..Look at every patch day and you will see a neverendning list of security holes in IE, Office, Windows..
          • And?

            All browsers get patched, and all browser have security holes.
            Michael Alan Goff
      • Not Any More

        You are equating IE with the old IE . There is a world of difference. it has been majorly improved in every way.
        • Not in all the windows versions i've tested

          Improved? What takes only 3mins for an i3 to load the start page not 5 mins? IE is crap and android has loads of better browsers all ready. I use maxthon on windows PC which. Which is like an improved chrome based cloud browser or Opera. On Linux I use Firefox.
          Mi Pen
        • It's still behind

          All the improvements of the "new" IE just puts it in the state other browsers were 3-4 years ago.
    • It depends

      It depends on what they do with the sync. Between Windows 8 systems, your bookmarks, saved passwords, tabs, and other settings follow you. They could extend that to mobile through IE.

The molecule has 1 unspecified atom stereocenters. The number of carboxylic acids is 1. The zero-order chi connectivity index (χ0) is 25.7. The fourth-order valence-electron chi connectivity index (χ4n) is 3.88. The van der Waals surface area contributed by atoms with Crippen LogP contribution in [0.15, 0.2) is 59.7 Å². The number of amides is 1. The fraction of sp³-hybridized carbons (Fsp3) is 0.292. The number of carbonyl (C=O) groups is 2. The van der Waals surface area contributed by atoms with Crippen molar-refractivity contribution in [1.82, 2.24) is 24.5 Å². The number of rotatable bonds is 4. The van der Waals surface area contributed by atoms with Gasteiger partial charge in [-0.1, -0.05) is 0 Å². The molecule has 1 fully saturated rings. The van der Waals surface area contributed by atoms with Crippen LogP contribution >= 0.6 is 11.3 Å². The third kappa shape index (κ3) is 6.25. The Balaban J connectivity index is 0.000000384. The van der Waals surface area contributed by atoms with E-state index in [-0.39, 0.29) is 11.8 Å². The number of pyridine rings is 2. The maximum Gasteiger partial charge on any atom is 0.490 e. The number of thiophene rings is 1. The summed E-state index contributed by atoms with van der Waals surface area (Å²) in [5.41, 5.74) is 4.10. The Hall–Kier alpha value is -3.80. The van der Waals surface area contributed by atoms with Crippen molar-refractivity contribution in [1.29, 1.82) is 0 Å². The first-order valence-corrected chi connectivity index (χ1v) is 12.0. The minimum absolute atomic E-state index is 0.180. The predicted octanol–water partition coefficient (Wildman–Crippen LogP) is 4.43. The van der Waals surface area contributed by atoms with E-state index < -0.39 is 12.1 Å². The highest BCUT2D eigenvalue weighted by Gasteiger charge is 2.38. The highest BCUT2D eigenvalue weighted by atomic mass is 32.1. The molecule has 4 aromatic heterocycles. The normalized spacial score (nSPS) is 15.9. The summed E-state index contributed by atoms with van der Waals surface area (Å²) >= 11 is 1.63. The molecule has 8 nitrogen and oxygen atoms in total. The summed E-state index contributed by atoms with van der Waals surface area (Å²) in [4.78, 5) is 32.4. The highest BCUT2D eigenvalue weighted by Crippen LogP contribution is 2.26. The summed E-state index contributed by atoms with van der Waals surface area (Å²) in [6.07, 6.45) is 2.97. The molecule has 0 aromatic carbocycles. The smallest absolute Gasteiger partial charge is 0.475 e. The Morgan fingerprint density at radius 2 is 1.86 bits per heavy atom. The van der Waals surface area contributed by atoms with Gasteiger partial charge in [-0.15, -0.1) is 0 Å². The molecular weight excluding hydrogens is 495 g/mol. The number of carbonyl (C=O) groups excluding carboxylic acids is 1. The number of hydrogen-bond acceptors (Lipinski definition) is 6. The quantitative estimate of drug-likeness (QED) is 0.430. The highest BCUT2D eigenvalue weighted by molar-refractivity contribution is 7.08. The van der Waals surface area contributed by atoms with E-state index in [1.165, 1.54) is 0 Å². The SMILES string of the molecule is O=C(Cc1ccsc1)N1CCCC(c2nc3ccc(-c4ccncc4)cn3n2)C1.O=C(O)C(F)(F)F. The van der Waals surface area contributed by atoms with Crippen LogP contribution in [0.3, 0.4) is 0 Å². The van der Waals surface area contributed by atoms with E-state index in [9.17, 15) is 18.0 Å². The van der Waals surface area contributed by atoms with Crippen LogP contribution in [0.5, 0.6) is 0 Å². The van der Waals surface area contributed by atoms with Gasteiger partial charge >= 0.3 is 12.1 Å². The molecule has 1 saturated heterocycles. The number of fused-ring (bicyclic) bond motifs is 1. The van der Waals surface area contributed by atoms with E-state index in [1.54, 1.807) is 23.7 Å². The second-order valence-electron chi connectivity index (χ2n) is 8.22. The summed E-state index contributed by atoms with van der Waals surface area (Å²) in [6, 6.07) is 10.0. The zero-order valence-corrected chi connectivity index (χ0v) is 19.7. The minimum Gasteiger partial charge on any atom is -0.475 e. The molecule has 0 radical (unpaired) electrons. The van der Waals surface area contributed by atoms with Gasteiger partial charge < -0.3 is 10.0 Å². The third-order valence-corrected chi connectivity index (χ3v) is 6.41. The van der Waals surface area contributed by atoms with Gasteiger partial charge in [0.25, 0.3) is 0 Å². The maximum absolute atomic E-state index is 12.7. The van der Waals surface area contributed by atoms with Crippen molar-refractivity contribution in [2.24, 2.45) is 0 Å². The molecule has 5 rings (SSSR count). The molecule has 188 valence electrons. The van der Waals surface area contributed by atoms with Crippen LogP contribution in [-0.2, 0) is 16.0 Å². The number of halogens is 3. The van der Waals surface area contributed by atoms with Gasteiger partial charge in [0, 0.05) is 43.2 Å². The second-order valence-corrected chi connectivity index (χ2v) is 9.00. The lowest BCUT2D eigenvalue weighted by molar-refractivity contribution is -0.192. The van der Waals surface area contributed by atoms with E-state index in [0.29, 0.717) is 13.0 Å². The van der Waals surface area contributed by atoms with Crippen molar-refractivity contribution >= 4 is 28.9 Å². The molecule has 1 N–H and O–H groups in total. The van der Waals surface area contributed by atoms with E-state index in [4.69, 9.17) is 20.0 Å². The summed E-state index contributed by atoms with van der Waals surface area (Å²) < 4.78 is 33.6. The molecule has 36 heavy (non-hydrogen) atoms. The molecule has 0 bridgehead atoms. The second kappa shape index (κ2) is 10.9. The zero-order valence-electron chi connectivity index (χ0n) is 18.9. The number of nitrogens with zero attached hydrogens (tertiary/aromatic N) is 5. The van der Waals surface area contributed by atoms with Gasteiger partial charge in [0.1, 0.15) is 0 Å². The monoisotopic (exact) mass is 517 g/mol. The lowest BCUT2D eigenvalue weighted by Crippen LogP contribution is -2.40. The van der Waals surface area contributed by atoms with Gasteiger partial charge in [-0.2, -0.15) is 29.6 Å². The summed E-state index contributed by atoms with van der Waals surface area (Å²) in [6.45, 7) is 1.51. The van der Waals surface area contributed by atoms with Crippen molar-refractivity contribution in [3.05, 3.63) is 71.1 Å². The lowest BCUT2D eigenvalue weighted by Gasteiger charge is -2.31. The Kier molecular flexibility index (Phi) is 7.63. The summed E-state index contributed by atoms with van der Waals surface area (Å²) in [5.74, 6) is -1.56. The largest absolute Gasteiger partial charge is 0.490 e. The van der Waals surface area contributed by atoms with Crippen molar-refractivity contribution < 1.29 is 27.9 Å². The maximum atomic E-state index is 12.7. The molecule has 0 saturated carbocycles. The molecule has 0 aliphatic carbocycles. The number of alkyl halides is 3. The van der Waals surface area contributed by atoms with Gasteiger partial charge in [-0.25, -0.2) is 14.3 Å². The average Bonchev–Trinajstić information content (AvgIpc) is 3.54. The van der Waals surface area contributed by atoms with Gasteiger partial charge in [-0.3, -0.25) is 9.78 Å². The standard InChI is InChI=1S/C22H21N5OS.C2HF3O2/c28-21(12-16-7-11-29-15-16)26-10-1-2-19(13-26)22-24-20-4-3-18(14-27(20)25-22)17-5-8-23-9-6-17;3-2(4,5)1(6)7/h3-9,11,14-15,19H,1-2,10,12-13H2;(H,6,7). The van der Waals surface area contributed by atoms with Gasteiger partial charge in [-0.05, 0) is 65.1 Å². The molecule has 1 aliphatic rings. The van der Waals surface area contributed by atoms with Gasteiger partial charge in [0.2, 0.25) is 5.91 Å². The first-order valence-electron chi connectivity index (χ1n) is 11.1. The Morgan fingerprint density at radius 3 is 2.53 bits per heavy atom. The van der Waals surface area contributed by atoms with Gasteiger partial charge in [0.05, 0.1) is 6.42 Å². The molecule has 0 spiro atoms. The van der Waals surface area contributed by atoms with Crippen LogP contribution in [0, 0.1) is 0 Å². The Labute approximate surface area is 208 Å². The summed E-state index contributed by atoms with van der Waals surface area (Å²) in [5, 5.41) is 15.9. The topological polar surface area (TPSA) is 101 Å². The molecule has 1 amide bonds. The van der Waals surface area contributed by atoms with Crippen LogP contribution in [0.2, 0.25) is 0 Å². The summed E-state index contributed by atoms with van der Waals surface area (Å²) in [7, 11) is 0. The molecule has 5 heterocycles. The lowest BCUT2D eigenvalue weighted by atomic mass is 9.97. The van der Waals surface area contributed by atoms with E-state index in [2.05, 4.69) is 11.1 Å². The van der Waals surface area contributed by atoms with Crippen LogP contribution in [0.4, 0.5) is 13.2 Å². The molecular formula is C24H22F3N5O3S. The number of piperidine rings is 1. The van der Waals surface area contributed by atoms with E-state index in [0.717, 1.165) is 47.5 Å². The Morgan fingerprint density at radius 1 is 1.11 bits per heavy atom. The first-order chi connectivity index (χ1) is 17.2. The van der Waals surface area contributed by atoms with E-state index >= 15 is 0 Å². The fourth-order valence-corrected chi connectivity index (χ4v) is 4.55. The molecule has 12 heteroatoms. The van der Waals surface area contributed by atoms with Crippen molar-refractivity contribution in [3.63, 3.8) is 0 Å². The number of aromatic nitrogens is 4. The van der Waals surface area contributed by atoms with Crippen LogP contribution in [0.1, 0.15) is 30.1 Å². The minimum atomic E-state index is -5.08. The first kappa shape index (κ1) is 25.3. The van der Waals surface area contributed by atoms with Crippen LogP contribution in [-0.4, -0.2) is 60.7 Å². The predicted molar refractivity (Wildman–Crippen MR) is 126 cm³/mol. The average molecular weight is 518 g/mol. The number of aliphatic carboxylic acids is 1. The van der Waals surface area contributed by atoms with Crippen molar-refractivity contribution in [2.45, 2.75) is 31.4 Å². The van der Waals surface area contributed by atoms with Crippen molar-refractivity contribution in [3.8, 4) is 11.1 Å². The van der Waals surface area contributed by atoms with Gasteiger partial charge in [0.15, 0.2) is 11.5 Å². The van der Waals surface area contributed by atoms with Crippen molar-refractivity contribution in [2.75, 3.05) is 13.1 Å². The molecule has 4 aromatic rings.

Buster Friendly
      • They have on windows phone 8.1.

        It's a great addition for windows phone, as all my favorites, passwords, etch now sync with windows 8. As a mobile browser it's gotten a lot better. They could likely port it to android without too much fuss, but ios would be another story. Last I knew apple didn't allowing any other rendering engines than their own.
        • I'm still waiting

          Nice...I'm still waiting on T-Mobile to get 8.1.
          Buster Friendly
          • Download the developer preview app

            and sign up, it'll only take a couple of minutes. You can easily bypass the carrier for the actual OS upgrades. You'll still have to wait for the firmware updates, but at least you'll get the upgraded OS.